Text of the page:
Navigating to Boston


Upper cover of Nathaniel Colson’s The mariner’s new kalendar (London, 1739).

The Library’s exhibition “Tall Tales: Secrets of the Tower” highlights some of the books in our holdings that you might not necessarily expect to find in a learned collection. A recent acquisition by the Rare Books and Early Manuscripts Department furnishes another example: a practical book of navigation for the eighteenth-century mariner which bears marks showing how it was used by its earliest owners. Such workaday books would rarely have found their way into the University Library, even after the Copyright Act of 1715, and if they had might well have been disposed of by early librarians. Partly as a result, they are now hard to find; no other copy of this edition is recorded.

Title page of the Kalendar

The Mariner’s New Kalendar, by Nathaniel Colson, was first published in 1676. It forms a complete handbook for the navigator, starting with “The Principles of Arithmetic briefly and plainly demonstrated”, and including tide-tables, an astronomical calendar, instructions in the use of various navigational instruments, “A Large and very Useful Table of Difference of Latitude and Departure”, and “A Table of the Soundings coming into the [English] Channel”. It was a standard work for more than a century.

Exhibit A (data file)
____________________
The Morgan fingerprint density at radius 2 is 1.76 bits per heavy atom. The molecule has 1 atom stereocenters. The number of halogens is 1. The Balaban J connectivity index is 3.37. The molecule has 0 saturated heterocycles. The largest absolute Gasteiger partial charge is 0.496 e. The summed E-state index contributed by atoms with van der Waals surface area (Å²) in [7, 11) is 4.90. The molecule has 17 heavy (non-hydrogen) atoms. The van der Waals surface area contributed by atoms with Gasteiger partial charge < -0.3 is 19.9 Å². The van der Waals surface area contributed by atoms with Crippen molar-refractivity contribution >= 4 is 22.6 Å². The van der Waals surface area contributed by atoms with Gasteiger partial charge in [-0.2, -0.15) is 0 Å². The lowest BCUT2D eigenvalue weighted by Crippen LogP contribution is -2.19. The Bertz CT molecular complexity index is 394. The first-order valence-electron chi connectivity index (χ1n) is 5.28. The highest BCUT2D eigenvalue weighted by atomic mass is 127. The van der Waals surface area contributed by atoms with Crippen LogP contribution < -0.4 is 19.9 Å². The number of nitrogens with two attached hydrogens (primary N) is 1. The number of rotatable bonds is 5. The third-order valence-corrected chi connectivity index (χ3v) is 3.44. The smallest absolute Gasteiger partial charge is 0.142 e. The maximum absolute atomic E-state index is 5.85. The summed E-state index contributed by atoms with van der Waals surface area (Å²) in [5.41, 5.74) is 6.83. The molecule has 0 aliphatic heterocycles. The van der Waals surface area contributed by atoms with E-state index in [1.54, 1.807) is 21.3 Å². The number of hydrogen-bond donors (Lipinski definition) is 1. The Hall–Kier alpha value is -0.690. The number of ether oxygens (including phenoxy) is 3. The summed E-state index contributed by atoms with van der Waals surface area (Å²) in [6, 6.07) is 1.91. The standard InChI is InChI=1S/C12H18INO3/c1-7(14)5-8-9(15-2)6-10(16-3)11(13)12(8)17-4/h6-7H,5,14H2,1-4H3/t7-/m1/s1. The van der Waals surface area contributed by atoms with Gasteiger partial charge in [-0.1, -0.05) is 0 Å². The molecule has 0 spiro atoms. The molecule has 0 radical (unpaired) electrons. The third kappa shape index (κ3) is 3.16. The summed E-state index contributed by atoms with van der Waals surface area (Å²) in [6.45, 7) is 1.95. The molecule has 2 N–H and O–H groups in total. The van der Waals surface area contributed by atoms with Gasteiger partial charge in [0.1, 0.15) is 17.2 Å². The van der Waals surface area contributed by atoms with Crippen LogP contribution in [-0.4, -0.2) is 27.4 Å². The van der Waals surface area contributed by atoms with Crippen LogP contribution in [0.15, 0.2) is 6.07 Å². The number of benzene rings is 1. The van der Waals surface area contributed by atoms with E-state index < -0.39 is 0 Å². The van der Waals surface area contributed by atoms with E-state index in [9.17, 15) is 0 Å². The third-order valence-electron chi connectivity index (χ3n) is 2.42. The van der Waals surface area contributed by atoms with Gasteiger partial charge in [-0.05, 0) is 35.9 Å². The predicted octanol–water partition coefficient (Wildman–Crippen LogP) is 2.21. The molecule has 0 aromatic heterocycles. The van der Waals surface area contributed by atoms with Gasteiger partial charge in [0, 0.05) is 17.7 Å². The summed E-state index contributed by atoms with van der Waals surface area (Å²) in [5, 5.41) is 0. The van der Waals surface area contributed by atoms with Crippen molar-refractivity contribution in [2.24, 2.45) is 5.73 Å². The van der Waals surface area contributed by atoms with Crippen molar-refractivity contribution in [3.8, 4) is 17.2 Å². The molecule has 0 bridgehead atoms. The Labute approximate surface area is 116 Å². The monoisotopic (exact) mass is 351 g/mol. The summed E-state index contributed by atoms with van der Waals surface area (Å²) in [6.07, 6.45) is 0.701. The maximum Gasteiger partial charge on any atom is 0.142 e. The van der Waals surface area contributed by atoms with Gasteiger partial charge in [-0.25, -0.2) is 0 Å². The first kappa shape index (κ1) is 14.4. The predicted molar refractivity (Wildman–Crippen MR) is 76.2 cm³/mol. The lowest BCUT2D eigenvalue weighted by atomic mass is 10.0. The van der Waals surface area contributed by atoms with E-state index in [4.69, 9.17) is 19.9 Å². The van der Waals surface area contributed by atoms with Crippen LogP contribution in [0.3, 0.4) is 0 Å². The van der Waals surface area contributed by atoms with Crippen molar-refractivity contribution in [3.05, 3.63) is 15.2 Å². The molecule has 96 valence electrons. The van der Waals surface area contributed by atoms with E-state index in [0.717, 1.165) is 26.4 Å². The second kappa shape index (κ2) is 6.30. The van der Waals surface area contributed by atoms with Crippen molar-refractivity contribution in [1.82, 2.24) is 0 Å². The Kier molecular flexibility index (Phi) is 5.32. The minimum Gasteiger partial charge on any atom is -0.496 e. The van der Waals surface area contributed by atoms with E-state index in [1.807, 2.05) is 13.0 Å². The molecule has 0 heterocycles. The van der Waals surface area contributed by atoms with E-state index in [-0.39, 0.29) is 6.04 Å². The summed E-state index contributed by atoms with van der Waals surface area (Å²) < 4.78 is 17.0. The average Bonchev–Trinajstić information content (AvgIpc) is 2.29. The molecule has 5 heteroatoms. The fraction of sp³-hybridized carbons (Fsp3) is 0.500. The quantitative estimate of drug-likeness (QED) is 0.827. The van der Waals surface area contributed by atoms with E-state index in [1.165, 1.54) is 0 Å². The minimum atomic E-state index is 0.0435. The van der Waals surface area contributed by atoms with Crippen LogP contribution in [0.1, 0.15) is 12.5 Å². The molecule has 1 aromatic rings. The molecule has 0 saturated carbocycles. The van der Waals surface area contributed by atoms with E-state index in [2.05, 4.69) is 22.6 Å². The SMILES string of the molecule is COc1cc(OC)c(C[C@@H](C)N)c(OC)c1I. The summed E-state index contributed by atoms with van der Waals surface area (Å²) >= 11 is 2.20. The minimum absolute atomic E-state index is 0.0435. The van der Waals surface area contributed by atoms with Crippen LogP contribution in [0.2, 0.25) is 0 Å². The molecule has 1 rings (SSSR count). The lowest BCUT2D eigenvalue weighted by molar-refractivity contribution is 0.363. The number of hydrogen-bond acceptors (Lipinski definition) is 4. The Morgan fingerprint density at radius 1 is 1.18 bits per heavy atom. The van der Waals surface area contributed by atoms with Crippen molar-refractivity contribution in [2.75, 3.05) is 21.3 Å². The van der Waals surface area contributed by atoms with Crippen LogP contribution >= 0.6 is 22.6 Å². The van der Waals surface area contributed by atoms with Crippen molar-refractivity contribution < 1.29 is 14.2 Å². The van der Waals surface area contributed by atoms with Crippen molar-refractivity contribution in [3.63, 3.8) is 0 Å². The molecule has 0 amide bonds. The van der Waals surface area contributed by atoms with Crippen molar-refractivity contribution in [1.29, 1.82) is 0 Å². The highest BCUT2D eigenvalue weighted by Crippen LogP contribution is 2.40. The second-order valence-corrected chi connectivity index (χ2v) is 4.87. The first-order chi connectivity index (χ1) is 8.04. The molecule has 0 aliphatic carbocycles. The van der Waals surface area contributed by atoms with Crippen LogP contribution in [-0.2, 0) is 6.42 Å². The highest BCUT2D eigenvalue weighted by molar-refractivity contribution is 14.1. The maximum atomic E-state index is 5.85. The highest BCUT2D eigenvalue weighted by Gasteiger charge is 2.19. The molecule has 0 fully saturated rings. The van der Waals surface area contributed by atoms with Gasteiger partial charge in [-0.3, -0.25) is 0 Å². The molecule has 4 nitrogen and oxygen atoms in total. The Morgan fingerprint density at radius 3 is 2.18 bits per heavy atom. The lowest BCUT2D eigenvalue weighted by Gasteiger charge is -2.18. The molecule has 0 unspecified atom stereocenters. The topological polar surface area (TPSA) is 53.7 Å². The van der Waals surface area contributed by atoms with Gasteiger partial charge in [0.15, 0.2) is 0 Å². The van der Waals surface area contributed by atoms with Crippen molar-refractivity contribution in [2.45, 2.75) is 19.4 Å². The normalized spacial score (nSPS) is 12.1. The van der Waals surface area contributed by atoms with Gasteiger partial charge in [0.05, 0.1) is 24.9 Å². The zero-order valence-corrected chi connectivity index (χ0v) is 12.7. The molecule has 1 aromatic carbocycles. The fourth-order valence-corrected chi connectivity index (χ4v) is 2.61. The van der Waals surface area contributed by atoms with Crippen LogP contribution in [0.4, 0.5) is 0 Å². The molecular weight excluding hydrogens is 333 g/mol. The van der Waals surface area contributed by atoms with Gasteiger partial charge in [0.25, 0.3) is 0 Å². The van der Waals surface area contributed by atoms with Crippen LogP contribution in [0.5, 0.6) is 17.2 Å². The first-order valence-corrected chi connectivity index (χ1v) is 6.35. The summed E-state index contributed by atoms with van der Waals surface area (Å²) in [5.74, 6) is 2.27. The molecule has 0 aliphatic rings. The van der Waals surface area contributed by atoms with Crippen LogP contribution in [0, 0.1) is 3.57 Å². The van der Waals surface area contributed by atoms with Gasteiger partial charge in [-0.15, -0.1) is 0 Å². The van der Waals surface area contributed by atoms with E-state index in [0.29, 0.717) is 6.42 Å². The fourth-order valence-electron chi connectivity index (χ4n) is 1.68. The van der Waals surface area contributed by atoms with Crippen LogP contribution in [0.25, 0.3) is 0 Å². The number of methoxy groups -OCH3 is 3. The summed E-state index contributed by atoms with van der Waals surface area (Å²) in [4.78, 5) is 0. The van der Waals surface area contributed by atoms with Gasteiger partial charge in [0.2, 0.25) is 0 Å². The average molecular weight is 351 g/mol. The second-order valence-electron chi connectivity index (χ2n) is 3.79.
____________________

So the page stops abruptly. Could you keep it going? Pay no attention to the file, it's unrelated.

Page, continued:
Half title, with inscription and calculations by Bradford

The future Astronomer Royal, Nevil Maskelyne, refers to it in his notes made on the return journey from Barbados in 1764, held as part of the papers of the Royal Greenwich Observatory. The English Short Title Catalogue lists sixty-six editions, published between 1676 and 1785, to which can now be added this one of 1739. Nothing is known of its author, who published nothing else, and who describes himself on the title page as “Student in the Mathematicks”. The Dictionary of National Biography speculates that he may have been a relation of the better-known mathematician John Colson (1680-1759), Lucasian professor at Cambridge from 1739 who served on the Board of Longitude, or, more tenuously, of Lancelot Coelson (1627-1687?), an astrologer and publisher of almanacs, but there is no evidence in either case.


Log of voyages in Bradford’s hand

Our copy is in a plain blind-tooled binding doubtless contemporary with its publication, and bears inscriptions by two former owners. Noah Bradford, whose inscriptions are dated between 1741 and 1745, and Nathanael Fuller, who inscribed it in 1753. Bradford at least appears to have been a resident of New England, and he has added to the interest of the volume with lists of voyages made under different captains, and observations and measurements taken at various points.


Inscription by Nathanael Fuller

Places mentioned include Plymouth, Boston, “Garmons Bank” (unidentified) and “Mount Desert [Island, Maine]”. The book’s status as a working copy is further attested by rough calculations made on the end papers, and in the margins of the “table of difference”. How often it crossed the Atlantic in its working life is uncertain, but some of Bradford’s voyages lasted several months. The portions of the book relating specifically to English coasts are, however, relatively untouched.

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